After going -3 on all three even strength goals the Senators have scored in this series we would be amazed to see Deryk Engelland remain in the lineup. The Pens had an optional skate yesterday so there is no indication as to what could happen. We’ve said before that Mark Eaton seems custom made for this series, but a swap for Simon Despres would be okay too. Either way we would expect whoever comes into the lineup will skate with Kris Letang and Matt Nikskanen will take up position with Douglas Murray. At this point the Sens haven’t been as chippy as was expected and I should think that Murray is a big part of that. The reasoning behind Engo made sense at the time but he’s failed to make the most of his opportunity, time to move on. No other changes should be expected.
The race to one starts tonight. Go Pens.
PITTSBURGH PENGUINS v. Ottawa Senators
Consol Energy Center, NBC Sports, CBC, RDS, 105.9 the X
Well guess what? It’s Game 2, again, and we all know what happened the last time the Penguins played a Game 2 in the playoffs coming off of a very dominant Game 1. But there is reason to believe that things will be different this time: we have talked often about how the Penguins just match up better against the Senators and yesterday James Conley, the man in charge over at Slew Footers, delivered an in-depth examination of the matchups on the Yahoo Contributor’s Network.
But you can rest assured that the Senators are going to be in full-on pushback mode tonight. What choice do they have? The most alarming statistic from Tuesday’s game is the hits totals: the Pens recorded 40 hits while the Sens only managed 26, that is a pretty pathetic total. The Senators are planning to lay a lot more hits and they are making one fundamental lineup change to make that happen: Guillaume Latendresse will be in the lineup, probably skating with Chris Neil. Latendresse is an enigma, looking at his stats it looks like he played some really quality third line hockey for the first four years of his career. Signed a new deal with Minnesota where he played one breakout season, scoring 25 goals, and then fell off the face of the Earth, so much so that he isn’t even a full-time player with the Senators now. I can’t profess to know what his history is, but if he’s counted on to make a difference in the hitting department he must not have been injured. One good thing about playing Latendresse is that his 35 PIMs in 14 playoff games suggest that he could give the Pens an opportunity to succeed on the PP, which is obviously really good. Eric Gryba is hurt from that unreal hit that Brooks Orpik levelled against him so instead Andre Benoit will join the Sens’ defensive corps. Don’t know what that means or why it should matter.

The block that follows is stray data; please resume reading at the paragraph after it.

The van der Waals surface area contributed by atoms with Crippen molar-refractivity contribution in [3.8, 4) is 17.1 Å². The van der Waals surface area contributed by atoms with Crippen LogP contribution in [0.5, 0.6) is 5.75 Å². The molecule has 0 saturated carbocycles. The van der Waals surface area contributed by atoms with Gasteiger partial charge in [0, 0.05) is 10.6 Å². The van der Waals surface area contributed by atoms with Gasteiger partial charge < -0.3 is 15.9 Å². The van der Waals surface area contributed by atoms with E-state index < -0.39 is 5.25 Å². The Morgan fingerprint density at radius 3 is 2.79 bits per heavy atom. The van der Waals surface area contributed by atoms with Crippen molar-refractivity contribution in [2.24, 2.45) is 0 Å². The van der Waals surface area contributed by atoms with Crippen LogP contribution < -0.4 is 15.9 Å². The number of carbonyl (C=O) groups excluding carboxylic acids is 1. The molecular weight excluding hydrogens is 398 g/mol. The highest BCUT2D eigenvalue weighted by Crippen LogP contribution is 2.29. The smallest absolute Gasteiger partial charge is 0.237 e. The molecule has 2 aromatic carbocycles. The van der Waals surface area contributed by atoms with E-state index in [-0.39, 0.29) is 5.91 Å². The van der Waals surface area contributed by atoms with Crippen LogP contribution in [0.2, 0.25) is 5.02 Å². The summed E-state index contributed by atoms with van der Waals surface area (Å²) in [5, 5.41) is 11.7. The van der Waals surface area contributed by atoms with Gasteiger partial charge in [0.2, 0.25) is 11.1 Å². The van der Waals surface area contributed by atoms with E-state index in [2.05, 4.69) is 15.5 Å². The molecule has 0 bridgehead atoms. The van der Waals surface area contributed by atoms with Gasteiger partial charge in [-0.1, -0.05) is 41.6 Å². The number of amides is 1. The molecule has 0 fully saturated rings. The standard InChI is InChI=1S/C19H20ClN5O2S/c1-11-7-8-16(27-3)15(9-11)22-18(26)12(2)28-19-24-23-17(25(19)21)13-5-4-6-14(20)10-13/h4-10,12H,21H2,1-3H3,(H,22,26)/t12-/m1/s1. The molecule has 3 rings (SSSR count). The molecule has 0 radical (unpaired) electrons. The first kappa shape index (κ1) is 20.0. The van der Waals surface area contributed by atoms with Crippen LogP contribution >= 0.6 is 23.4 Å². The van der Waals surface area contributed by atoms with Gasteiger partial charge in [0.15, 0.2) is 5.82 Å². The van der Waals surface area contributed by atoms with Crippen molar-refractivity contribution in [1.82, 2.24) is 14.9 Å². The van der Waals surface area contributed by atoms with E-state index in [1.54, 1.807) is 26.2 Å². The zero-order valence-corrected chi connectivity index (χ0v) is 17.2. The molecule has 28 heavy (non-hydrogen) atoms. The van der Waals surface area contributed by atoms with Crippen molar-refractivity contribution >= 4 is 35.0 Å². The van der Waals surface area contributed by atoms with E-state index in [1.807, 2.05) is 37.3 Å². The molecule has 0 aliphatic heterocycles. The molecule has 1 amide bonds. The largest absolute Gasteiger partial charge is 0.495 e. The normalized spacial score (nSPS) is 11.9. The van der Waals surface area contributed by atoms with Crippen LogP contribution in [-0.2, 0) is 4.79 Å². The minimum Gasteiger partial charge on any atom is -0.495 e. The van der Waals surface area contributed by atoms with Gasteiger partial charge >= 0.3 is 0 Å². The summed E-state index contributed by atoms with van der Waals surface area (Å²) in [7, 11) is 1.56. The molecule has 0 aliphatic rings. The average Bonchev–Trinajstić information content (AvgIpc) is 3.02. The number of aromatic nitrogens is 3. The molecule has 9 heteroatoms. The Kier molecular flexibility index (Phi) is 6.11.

Zero lineup changes are expected for the Pens tonight, at least according to the morning skate line rushes. That’s unfortunate because anybody would have been better than Deryk Engelland.
The most compelling story for us tonight is that this will be Tomas Vokoun’s fourth start. After this you can’t say he’s not the starter. So presumably, if he plays well, the Pens will have a new starter, if he doesn’t, well that’s when things get really interesting. Certainly, there is only one thing we’ve come to expect from Voki: he’ll play the game to the best of his ability and that’s typically pretty good, but who knows, things are so peaceful with the team right now maybe the hockey gods will decide to make life for Penguins fans less wonderful again.